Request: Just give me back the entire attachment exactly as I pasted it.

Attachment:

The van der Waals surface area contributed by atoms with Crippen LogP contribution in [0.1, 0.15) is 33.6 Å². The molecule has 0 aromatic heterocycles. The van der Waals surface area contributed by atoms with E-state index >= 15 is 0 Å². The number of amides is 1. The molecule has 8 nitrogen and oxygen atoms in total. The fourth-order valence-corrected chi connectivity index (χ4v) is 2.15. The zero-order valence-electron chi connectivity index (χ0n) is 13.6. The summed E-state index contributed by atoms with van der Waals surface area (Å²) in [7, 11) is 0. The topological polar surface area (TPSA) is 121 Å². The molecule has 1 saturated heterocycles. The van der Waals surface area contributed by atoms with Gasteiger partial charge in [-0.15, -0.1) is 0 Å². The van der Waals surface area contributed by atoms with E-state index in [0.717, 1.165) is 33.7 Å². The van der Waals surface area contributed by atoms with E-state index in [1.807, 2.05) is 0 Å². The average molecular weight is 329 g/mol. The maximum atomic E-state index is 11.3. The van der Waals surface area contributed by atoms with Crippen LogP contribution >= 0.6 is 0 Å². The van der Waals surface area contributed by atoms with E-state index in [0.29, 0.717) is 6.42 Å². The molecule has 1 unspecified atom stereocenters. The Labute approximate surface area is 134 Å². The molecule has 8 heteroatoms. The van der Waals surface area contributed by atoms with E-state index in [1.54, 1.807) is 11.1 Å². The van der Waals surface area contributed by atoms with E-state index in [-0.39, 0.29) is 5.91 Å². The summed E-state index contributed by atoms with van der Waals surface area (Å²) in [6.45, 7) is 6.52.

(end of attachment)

The van der Waals surface area contributed by atoms with Crippen LogP contribution in [0.1, 0.15) is 33.6 Å². The molecule has 0 aromatic heterocycles. The van der Waals surface area contributed by atoms with E-state index >= 15 is 0 Å². The number of amides is 1. The molecule has 8 nitrogen and oxygen atoms in total. The fourth-order valence-corrected chi connectivity index (χ4v) is 2.15. The zero-order valence-electron chi connectivity index (χ0n) is 13.6. The summed E-state index contributed by atoms with van der Waals surface area (Å²) in [7, 11) is 0. The topological polar surface area (TPSA) is 121 Å². The molecule has 1 saturated heterocycles. The van der Waals surface area contributed by atoms with Gasteiger partial charge in [-0.15, -0.1) is 0 Å². The van der Waals surface area contributed by atoms with E-state index in [0.717, 1.165) is 33.7 Å². The van der Waals surface area contributed by atoms with E-state index in [1.807, 2.05) is 0 Å². The average molecular weight is 329 g/mol. The maximum atomic E-state index is 11.3. The van der Waals surface area contributed by atoms with Crippen LogP contribution >= 0.6 is 0 Å². The van der Waals surface area contributed by atoms with E-state index in [0.29, 0.717) is 6.42 Å². The molecule has 1 unspecified atom stereocenters. The Labute approximate surface area is 134 Å². The molecule has 8 heteroatoms. The van der Waals surface area contributed by atoms with E-state index in [1.54, 1.807) is 11.1 Å². The van der Waals surface area contributed by atoms with E-state index in [-0.39, 0.29) is 5.91 Å². The summed E-state index contributed by atoms with van der Waals surface area (Å²) in [6.45, 7) is 6.52.